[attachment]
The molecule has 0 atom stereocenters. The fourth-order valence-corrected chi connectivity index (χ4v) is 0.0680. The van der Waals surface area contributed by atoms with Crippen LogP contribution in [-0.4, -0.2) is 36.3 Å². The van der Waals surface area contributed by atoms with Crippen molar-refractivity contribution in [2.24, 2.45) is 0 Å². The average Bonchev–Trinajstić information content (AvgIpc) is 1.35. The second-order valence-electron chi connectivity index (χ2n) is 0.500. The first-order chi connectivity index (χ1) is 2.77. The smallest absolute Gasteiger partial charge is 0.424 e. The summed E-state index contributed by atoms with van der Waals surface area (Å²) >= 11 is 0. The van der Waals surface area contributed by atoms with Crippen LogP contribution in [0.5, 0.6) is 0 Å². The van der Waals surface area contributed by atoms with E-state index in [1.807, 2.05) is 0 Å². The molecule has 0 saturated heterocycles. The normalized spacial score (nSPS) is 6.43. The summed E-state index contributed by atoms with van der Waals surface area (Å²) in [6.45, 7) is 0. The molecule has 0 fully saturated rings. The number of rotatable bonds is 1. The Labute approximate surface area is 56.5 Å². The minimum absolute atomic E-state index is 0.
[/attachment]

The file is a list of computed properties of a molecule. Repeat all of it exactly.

The molecule has 0 atom stereocenters. The fourth-order valence-corrected chi connectivity index (χ4v) is 0.0680. The van der Waals surface area contributed by atoms with Crippen LogP contribution in [-0.4, -0.2) is 36.3 Å². The van der Waals surface area contributed by atoms with Crippen molar-refractivity contribution in [2.24, 2.45) is 0 Å². The average Bonchev–Trinajstić information content (AvgIpc) is 1.35. The second-order valence-electron chi connectivity index (χ2n) is 0.500. The first-order chi connectivity index (χ1) is 2.77. The smallest absolute Gasteiger partial charge is 0.424 e. The summed E-state index contributed by atoms with van der Waals surface area (Å²) >= 11 is 0. The van der Waals surface area contributed by atoms with Crippen LogP contribution in [0.5, 0.6) is 0 Å². The van der Waals surface area contributed by atoms with E-state index in [1.807, 2.05) is 0 Å². The molecule has 0 saturated heterocycles. The normalized spacial score (nSPS) is 6.43. The summed E-state index contributed by atoms with van der Waals surface area (Å²) in [6.45, 7) is 0. The molecule has 0 fully saturated rings. The number of rotatable bonds is 1. The Labute approximate surface area is 56.5 Å². The minimum absolute atomic E-state index is 0.